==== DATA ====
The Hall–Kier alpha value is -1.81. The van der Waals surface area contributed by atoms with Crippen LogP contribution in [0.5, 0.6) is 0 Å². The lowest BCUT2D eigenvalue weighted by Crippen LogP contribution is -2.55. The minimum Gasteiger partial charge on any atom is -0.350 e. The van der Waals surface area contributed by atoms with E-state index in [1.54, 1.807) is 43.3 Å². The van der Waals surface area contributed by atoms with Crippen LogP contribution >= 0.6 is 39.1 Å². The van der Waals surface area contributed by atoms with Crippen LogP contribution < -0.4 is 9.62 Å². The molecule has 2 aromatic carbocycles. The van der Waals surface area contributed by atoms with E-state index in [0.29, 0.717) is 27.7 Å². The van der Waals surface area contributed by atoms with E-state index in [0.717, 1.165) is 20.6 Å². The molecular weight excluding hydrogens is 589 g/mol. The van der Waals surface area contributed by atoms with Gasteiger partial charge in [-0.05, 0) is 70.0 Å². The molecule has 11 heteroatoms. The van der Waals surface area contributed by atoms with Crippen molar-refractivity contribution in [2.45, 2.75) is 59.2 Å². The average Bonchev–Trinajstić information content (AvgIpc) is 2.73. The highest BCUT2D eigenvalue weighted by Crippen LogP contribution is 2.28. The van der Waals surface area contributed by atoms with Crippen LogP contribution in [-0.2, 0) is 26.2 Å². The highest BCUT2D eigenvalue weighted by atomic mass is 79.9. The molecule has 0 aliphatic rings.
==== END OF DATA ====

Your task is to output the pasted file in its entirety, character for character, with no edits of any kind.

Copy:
The Hall–Kier alpha value is -1.81. The van der Waals surface area contributed by atoms with Crippen LogP contribution in [0.5, 0.6) is 0 Å². The lowest BCUT2D eigenvalue weighted by Crippen LogP contribution is -2.55. The minimum Gasteiger partial charge on any atom is -0.350 e. The van der Waals surface area contributed by atoms with E-state index in [1.54, 1.807) is 43.3 Å². The van der Waals surface area contributed by atoms with Crippen LogP contribution >= 0.6 is 39.1 Å². The van der Waals surface area contributed by atoms with Crippen LogP contribution < -0.4 is 9.62 Å². The molecule has 2 aromatic carbocycles. The van der Waals surface area contributed by atoms with E-state index in [0.29, 0.717) is 27.7 Å². The van der Waals surface area contributed by atoms with E-state index in [0.717, 1.165) is 20.6 Å². The molecular weight excluding hydrogens is 589 g/mol. The van der Waals surface area contributed by atoms with Gasteiger partial charge in [-0.05, 0) is 70.0 Å². The molecule has 11 heteroatoms. The van der Waals surface area contributed by atoms with Crippen molar-refractivity contribution in [2.45, 2.75) is 59.2 Å². The average Bonchev–Trinajstić information content (AvgIpc) is 2.73. The highest BCUT2D eigenvalue weighted by Crippen LogP contribution is 2.28. The van der Waals surface area contributed by atoms with Crippen LogP contribution in [-0.2, 0) is 26.2 Å². The highest BCUT2D eigenvalue weighted by atomic mass is 79.9. The molecule has 0 aliphatic rings.